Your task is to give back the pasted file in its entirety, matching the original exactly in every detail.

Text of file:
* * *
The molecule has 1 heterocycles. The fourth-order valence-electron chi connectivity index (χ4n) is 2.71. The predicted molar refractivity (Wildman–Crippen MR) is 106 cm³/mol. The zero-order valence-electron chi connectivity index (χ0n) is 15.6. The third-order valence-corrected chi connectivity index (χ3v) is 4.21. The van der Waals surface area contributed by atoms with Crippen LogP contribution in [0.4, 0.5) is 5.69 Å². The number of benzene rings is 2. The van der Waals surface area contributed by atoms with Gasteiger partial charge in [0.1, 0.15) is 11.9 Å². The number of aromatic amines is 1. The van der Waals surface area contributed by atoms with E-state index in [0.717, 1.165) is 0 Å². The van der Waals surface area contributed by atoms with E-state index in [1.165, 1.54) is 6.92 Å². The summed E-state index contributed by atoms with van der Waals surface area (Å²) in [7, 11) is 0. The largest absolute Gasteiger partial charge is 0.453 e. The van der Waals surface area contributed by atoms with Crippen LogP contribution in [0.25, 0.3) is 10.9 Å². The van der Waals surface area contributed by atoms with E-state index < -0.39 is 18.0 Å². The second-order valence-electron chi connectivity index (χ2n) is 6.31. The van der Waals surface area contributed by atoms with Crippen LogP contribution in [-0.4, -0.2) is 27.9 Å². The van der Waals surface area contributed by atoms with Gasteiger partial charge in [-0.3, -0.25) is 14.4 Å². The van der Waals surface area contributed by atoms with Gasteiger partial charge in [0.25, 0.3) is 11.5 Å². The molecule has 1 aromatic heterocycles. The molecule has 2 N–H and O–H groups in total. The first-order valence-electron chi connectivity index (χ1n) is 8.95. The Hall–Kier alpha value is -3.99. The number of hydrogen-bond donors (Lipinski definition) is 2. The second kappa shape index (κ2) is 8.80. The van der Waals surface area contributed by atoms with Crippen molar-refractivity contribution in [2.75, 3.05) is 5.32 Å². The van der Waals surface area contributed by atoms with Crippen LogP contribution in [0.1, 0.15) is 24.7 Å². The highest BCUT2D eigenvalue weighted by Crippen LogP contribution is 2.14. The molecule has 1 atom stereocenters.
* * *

The molecule has 1 heterocycles. The fourth-order valence-electron chi connectivity index (χ4n) is 2.71. The predicted molar refractivity (Wildman–Crippen MR) is 106 cm³/mol. The zero-order valence-electron chi connectivity index (χ0n) is 15.6. The third-order valence-corrected chi connectivity index (χ3v) is 4.21. The van der Waals surface area contributed by atoms with Crippen LogP contribution in [0.4, 0.5) is 5.69 Å². The number of benzene rings is 2. The van der Waals surface area contributed by atoms with Gasteiger partial charge in [0.1, 0.15) is 11.9 Å². The number of aromatic amines is 1. The van der Waals surface area contributed by atoms with E-state index in [0.717, 1.165) is 0 Å². The van der Waals surface area contributed by atoms with E-state index in [1.165, 1.54) is 6.92 Å². The summed E-state index contributed by atoms with van der Waals surface area (Å²) in [7, 11) is 0. The largest absolute Gasteiger partial charge is 0.453 e. The van der Waals surface area contributed by atoms with Crippen LogP contribution in [0.25, 0.3) is 10.9 Å². The van der Waals surface area contributed by atoms with E-state index < -0.39 is 18.0 Å². The second-order valence-electron chi connectivity index (χ2n) is 6.31. The van der Waals surface area contributed by atoms with Crippen LogP contribution in [-0.4, -0.2) is 27.9 Å². The van der Waals surface area contributed by atoms with Gasteiger partial charge in [-0.3, -0.25) is 14.4 Å². The van der Waals surface area contributed by atoms with Gasteiger partial charge in [0.25, 0.3) is 11.5 Å². The molecule has 1 aromatic heterocycles. The molecule has 2 N–H and O–H groups in total. The first-order valence-electron chi connectivity index (χ1n) is 8.95. The Hall–Kier alpha value is -3.99. The number of hydrogen-bond donors (Lipinski definition) is 2. The second kappa shape index (κ2) is 8.80. The van der Waals surface area contributed by atoms with Crippen molar-refractivity contribution in [2.75, 3.05) is 5.32 Å². The van der Waals surface area contributed by atoms with Crippen LogP contribution in [0.1, 0.15) is 24.7 Å². The highest BCUT2D eigenvalue weighted by Crippen LogP contribution is 2.14. The molecule has 1 atom stereocenters.